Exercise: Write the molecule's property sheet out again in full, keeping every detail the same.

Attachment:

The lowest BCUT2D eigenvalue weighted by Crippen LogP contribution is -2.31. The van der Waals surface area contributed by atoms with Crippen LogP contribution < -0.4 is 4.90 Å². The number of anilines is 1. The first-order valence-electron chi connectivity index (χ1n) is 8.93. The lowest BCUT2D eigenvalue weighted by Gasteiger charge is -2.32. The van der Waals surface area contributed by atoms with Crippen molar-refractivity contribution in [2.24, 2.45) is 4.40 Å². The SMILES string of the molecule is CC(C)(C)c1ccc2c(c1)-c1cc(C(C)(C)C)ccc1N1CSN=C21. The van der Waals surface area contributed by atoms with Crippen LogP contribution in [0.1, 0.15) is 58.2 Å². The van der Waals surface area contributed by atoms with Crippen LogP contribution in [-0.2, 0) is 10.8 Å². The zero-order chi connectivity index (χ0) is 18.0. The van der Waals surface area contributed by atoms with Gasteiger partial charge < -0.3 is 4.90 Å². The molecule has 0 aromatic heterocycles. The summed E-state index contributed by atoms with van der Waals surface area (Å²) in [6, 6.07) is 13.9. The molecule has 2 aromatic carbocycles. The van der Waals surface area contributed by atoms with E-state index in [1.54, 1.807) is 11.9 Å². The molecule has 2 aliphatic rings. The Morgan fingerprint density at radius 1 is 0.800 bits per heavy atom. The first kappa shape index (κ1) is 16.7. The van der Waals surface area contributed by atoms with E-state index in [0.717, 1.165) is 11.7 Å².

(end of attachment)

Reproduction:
The lowest BCUT2D eigenvalue weighted by Crippen LogP contribution is -2.31. The van der Waals surface area contributed by atoms with Crippen LogP contribution < -0.4 is 4.90 Å². The number of anilines is 1. The first-order valence-electron chi connectivity index (χ1n) is 8.93. The lowest BCUT2D eigenvalue weighted by Gasteiger charge is -2.32. The van der Waals surface area contributed by atoms with Crippen molar-refractivity contribution in [2.24, 2.45) is 4.40 Å². The SMILES string of the molecule is CC(C)(C)c1ccc2c(c1)-c1cc(C(C)(C)C)ccc1N1CSN=C21. The van der Waals surface area contributed by atoms with Crippen LogP contribution in [0.1, 0.15) is 58.2 Å². The van der Waals surface area contributed by atoms with Crippen LogP contribution in [-0.2, 0) is 10.8 Å². The zero-order chi connectivity index (χ0) is 18.0. The van der Waals surface area contributed by atoms with Gasteiger partial charge < -0.3 is 4.90 Å². The molecule has 0 aromatic heterocycles. The summed E-state index contributed by atoms with van der Waals surface area (Å²) in [6, 6.07) is 13.9. The molecule has 2 aromatic carbocycles. The van der Waals surface area contributed by atoms with E-state index in [1.54, 1.807) is 11.9 Å². The molecule has 2 aliphatic rings. The Morgan fingerprint density at radius 1 is 0.800 bits per heavy atom. The first kappa shape index (κ1) is 16.7. The van der Waals surface area contributed by atoms with E-state index in [0.717, 1.165) is 11.7 Å².